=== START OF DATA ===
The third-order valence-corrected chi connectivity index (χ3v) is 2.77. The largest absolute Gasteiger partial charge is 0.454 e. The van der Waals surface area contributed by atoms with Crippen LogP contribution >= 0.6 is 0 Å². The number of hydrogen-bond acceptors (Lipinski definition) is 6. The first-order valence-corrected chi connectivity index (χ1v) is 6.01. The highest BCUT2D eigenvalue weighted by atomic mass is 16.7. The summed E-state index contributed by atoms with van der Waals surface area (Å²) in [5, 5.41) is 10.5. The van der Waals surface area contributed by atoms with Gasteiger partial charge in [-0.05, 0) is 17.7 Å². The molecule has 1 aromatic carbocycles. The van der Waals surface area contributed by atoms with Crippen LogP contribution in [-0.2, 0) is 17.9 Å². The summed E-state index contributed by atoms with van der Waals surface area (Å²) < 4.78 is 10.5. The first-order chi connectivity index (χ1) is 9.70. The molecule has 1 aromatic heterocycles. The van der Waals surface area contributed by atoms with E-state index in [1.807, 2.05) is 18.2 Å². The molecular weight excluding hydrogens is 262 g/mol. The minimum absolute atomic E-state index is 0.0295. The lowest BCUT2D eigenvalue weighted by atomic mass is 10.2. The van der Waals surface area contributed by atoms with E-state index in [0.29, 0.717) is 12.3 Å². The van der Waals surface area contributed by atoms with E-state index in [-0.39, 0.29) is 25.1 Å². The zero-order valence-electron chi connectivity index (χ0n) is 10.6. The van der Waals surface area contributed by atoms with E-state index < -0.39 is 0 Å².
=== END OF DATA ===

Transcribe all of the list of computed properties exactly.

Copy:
The third-order valence-corrected chi connectivity index (χ3v) is 2.77. The largest absolute Gasteiger partial charge is 0.454 e. The van der Waals surface area contributed by atoms with Crippen LogP contribution >= 0.6 is 0 Å². The number of hydrogen-bond acceptors (Lipinski definition) is 6. The first-order valence-corrected chi connectivity index (χ1v) is 6.01. The highest BCUT2D eigenvalue weighted by atomic mass is 16.7. The summed E-state index contributed by atoms with van der Waals surface area (Å²) in [5, 5.41) is 10.5. The van der Waals surface area contributed by atoms with Gasteiger partial charge in [-0.05, 0) is 17.7 Å². The molecule has 1 aromatic carbocycles. The van der Waals surface area contributed by atoms with Crippen LogP contribution in [-0.2, 0) is 17.9 Å². The summed E-state index contributed by atoms with van der Waals surface area (Å²) < 4.78 is 10.5. The first-order chi connectivity index (χ1) is 9.70. The molecule has 1 aromatic heterocycles. The van der Waals surface area contributed by atoms with E-state index in [1.807, 2.05) is 18.2 Å². The molecular weight excluding hydrogens is 262 g/mol. The minimum absolute atomic E-state index is 0.0295. The lowest BCUT2D eigenvalue weighted by atomic mass is 10.2. The van der Waals surface area contributed by atoms with E-state index in [0.29, 0.717) is 12.3 Å². The van der Waals surface area contributed by atoms with E-state index in [-0.39, 0.29) is 25.1 Å². The zero-order valence-electron chi connectivity index (χ0n) is 10.6. The van der Waals surface area contributed by atoms with E-state index < -0.39 is 0 Å².